In a trading manual I got during a course, the value of the ATM Call-Spread is approximated by $CS_{ATM}=\frac{1}{2}StrD+(F-m)\times\Delta CS$ The lecturer skipped the part where he derived this approximation. And couldn't answer why this formula holds. So does anyone have a clue? StdrD=Strike Difference, m= midpoint between the strikes of the call spread F=future

$\Delta CS$ was approximated by $0.33\times\frac{StrD}{Straddle}$ (which is a consequence of the normal distribution) Where we take straddle equal to a standard deviation (actually $\sqrt(\frac{2}{\pi})$ times would be more precise.


1 Answer 1


this is how i would explain your approximation. First start with notation:

Define $K_{atm}$ to be the atm strike. Define $\Delta K := K2 - K1$ where $K2 > K_{atm} > K1$. This corresponds to $\Delta K = $$StrD$ in your notation.

Now assume a black scholes world, within this world we can approximate the Call and Put price of an atm option with: $C_{atm} = P_{atm} = 0.4 \sigma \sqrt{T} F$.Therefore the price of a straddle is given by $0.8 \sigma \sqrt{T} F$.

The delta of an option is given by $N(d1)$. For $K_{atm}$ we get that $d1 =\frac{ 0.5\sigma^2 T}{\sigma \sqrt{T}}$. So $N(d1)$ is close to 0.54. Now we evaluate $N(d1)$ at $K = K_{atm}+-straddle$. For example suppose r = 0, S = 100, T = 1, vol = 0.2 then K_{atm} = 100, the straddle = 0.8*0.2*1*100 = 16 (and a vanilla call is priced at 8). Question: what is the delta when evaluated at K=116 or 84? Answer: delta is 0.26 and 0.84. Comparing 0.26 against 0.54 and 0.84 against 0.54 we see that for the up and down straddle move the delta changes about 0.3. Furthermore, by simply plotting the delta against strikes we can observe that the delta is approximately linear between the these strike levels.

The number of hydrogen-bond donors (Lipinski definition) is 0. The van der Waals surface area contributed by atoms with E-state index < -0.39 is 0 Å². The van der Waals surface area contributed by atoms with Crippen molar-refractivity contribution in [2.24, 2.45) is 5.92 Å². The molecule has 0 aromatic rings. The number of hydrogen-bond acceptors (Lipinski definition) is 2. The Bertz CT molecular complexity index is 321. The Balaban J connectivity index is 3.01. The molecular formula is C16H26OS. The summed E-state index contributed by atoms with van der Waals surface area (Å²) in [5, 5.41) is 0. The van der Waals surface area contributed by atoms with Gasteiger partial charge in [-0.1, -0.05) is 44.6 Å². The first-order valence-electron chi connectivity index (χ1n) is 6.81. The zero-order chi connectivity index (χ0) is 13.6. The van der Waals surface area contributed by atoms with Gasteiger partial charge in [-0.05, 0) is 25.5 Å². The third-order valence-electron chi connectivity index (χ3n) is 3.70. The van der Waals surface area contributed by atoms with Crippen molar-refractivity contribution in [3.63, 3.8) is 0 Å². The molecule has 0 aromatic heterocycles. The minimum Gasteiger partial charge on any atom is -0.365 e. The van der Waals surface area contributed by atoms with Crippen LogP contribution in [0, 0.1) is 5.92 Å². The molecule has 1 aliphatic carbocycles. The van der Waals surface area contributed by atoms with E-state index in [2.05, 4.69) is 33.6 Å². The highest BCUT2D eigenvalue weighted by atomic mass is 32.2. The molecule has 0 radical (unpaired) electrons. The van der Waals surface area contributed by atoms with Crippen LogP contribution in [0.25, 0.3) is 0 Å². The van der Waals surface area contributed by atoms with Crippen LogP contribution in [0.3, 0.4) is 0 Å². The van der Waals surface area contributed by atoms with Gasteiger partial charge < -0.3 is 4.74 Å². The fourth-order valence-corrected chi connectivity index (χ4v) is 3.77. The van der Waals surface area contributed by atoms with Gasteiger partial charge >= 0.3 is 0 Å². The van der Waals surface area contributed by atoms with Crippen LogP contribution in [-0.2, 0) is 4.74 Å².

Therefore we can explain your $\Delta CS$. You have a move of 0.3 deltas for 1 move of size straddle. thefore a move of size $\delta K = (K_{new} - K_{atm})$ changes the delta by: $0.3 \frac{\delta K}{straddle}$. Alternatively we can write the Delta as function of K. $\Delta(K) = 0.50 + \frac{0.3(K - K_{atm})}{straddle}$

The price of a callspread is given by $C(K1) - C(K2)$. Now we approx C(K2) by: $C(K2) = C(K1) + \int_{K1}^{K2} \Delta(K) dK$. The value of your callspread therefore is: $\int_{K1}^{K2} \Delta(K) dK$.

I think integrating the above gets you very close to the formula that you want.


Your Answer

By clicking “Post Your Answer”, you agree to our terms of service and acknowledge you have read our privacy policy.

Not the answer you're looking for? Browse other questions tagged or ask your own question.